Guitarist Chris Poland has left an indelible mark on the metal world. A member of Megadeth from their earliest days, the New York state native provided the yin with his fluid leads, to Dave Mustaine's more abrasive yang, on their first two LPs; ‘Killing is My Business… And Business is good!’ and the landmark ‘Peace Sells… But Who’s Buying?’. Parting ways with the band in 1987, he’s since moved back to concentrating on his jazz fusion stylings, with three-piece OHM. We caught up with Chris at NAMM, to chat his work with Legator Guitars, his time in and out of Megadeth, and how he ain’t superstitious about ever playing with them again. Last rites; Eamon O’Neill.
Hi Chris, you’ve just played some astonishing solos here at NAMM 2019; what’s it like to pick up one of these Legator guitars and let rip like that?
Well, me and Ken and Ryan [Knowles] have been working on this design for four or five months, and I am so blown away. It’s perfectly balanced. It’s the best guitar I’ve ever played, and I’ve played a lot of guitars, man; Paul Reed Smiths, Andersons, Jacksons, Schecters; and that is the best guitar I’ve ever played.
Click HERE to see Chris in action at NAMM 2019.
You’re a regular at the winter NAMM Show; what makes you come back year after year?
Well, normally I get a room and I come all four days, but I just couldn’t do it this year; I had stuff at home going on, and I just was like; “I’m just going to come on Saturday”. But I wish I did come for all four days, because then I’d have a chance to go look at new stuff.
When you’re at NAMM, do you still get recognised a lot from your Megadeth days?
Oh, of course. No matter what I do, no matter how good I do anything; it’s always going to be me and Megadeth. But I’m very proud of everything we did together.
The tales of Megadeth’s early days are infamous; was it as crazy as it’s made out to be?
Oh God; it was way crazier than that! No, there was… I can’t even tell you the stories.
On the ‘So Far, So Good… So What!’ album, there’s the song ‘Liar’, which was supposedly written about you.
Oh know man. You know what? I never even listened to it, but somebody told me about it, and I’m like; “Yeah, okay, so Dave’s pissed – so what?!”
Do you have any connection with any of the Megadeth guys at all these days?
You know what, not really, man. I have no animosity towards them; it’s just that I’ve got too much other shit going on.
You did almost re-join Megadeth on a couple of occasions; firstly for the ‘Rust in Peace’ album.
It almost did happen [then]. My manager Janie Hoffman, she told me they wanted me in the band, and then she said; “You know what? If you join that band, you’re going to die”. And I thought about it. I was going to do it, but then on the way down there, I think we had dinner at The Ivy; it was Ron Laffitte [Megadeth manager], Mustaine, me, Janie. And on the way down I said; “You know what? I’m not going to do it”. And she basically said; “You have a deal; you have a record deal for your own thing that you love to do; why are you going to take a chance on joining a band where you’ve just got sober, and those guys might not be sober? And if they’re not, you know it’s only going to take a month before you start using again”.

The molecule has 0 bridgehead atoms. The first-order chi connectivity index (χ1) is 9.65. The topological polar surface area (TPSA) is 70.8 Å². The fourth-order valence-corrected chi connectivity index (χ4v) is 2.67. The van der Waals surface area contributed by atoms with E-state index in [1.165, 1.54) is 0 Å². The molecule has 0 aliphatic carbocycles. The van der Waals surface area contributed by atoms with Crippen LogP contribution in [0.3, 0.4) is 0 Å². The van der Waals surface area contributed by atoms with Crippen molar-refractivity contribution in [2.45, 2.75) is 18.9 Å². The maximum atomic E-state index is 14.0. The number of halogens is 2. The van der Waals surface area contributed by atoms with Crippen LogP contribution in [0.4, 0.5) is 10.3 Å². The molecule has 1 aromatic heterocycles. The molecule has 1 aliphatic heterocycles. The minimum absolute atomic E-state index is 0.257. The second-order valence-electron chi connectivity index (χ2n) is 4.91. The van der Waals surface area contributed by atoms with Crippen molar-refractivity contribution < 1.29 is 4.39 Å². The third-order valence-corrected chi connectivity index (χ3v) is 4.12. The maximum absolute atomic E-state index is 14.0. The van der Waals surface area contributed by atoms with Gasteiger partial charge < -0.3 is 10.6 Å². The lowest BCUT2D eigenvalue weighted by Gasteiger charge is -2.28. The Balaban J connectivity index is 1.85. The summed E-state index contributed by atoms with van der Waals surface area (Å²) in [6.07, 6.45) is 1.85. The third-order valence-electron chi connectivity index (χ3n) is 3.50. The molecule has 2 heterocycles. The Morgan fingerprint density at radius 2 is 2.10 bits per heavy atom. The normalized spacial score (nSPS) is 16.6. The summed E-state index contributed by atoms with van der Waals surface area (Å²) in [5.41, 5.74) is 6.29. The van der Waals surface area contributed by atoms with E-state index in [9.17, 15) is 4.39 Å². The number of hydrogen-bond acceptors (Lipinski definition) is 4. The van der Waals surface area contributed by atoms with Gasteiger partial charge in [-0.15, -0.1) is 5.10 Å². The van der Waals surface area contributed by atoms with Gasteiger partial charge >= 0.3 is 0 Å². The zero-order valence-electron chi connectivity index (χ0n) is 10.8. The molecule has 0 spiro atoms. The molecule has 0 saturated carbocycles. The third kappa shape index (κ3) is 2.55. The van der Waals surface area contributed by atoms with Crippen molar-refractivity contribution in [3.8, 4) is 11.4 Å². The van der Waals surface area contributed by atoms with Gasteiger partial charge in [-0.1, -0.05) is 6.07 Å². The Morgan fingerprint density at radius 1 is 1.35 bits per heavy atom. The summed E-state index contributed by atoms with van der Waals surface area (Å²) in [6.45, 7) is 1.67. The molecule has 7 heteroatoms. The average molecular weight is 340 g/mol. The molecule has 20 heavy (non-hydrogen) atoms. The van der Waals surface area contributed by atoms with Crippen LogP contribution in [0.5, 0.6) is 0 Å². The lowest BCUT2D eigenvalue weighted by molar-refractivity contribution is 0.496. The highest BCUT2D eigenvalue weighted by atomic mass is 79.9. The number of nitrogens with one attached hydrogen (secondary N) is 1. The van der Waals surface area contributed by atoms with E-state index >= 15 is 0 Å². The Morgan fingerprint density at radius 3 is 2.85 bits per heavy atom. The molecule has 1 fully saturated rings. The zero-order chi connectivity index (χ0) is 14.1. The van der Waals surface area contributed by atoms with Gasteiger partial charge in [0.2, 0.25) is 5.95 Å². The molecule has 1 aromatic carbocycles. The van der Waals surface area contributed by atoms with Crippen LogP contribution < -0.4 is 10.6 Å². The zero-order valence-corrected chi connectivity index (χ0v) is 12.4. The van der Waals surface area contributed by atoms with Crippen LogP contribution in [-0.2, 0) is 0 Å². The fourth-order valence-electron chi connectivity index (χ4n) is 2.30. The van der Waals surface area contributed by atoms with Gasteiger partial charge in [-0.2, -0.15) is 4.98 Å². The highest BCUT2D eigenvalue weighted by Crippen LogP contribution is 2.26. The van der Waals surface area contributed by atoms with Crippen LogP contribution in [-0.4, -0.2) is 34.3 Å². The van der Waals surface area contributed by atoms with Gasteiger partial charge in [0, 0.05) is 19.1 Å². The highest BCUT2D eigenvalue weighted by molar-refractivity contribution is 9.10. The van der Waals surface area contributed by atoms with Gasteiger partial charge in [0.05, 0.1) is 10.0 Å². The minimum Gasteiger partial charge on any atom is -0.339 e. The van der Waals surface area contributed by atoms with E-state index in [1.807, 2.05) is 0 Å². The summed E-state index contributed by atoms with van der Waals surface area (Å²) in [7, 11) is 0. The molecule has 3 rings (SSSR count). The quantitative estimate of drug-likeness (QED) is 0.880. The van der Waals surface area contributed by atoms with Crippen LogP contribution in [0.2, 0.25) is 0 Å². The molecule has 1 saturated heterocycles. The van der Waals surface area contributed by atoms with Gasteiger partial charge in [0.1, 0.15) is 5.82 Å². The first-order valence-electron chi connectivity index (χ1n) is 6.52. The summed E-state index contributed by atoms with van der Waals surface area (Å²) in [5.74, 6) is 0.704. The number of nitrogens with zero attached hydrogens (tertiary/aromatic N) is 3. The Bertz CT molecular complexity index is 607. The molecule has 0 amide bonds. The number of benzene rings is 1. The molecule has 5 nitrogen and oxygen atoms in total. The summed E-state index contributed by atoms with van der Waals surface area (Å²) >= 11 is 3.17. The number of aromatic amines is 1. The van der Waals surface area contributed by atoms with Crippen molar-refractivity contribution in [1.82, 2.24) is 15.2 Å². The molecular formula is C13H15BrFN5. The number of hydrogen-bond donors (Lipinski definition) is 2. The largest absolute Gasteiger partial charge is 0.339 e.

You’re talking about your debut solo album ‘Return to Metalopolis’ ; how do you view it all these years later?
I had just got sober, and before that I wasn’t a tone chaser, so I just felt like the tones I got for that record were kind of like everything I could just get on the spot. My tone’s a lot different now because I care now. Back then I didn’t really care; I would just take a Rockman [amp], and plug it into the front of a Marshall half-stack, and that was it.
Moving forward, and the second time you did end up working with Megadeth was on ‘The System has Failed’ album, in 2004.
That was just a studio thing. But what was really cool was Ralph Patlan was the engineer on that record, and he had a Plexi 51 Marshall in there that was the best late-sixties’ Plexi I ever heard. So I brought my whole rig down, and I played it for him, and he goes; “Here, plug into this amp”, and as soon as I plugged into that amp, man, I was like; “Alright, I’ll use this!” And then he had a case that was like three feet wide, and six feet long and two feet high full of vintage pedals, so the wah sound that we got on the last song on the record [‘My Kingdom’], was this furry, red Vox wah that he had. Dude, I had my pick of all these pedals, and that was a really great session.
Hearing you talk about your sound, and watching you tweaking the EQ today; you’re very much about the tone these days.
Well, they had the tweeters on these Yamaha NS10 copies flat out! So it’s like trying to play a razor blade, you know?!
Dave Mustaine has talked about Megadeth’s possible induction into the Rock and Roll Hall of Fame; if that happened, would you be up for jumping up on stage with the band again?
Absolutely! I don’t have any [problem with anyone]. Like I said; everybody’s got their own life. If anybody’s got a problem with our lives before, then they should have dealt with it by now.
Finally, you’re looking remarkably healthy these days, which is a long away from those hedonistic early days; would you say you’ve made the right decisions along the way?
Oh, thank you very much! Oh, I think so, especially letting go of the opiate thing. But I love playing guitar, and I’ll play guitar until I can’t. Luckily, I don’t have arthritis yet!
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Visit Chris Poland's Legator Guitars profile, HERE.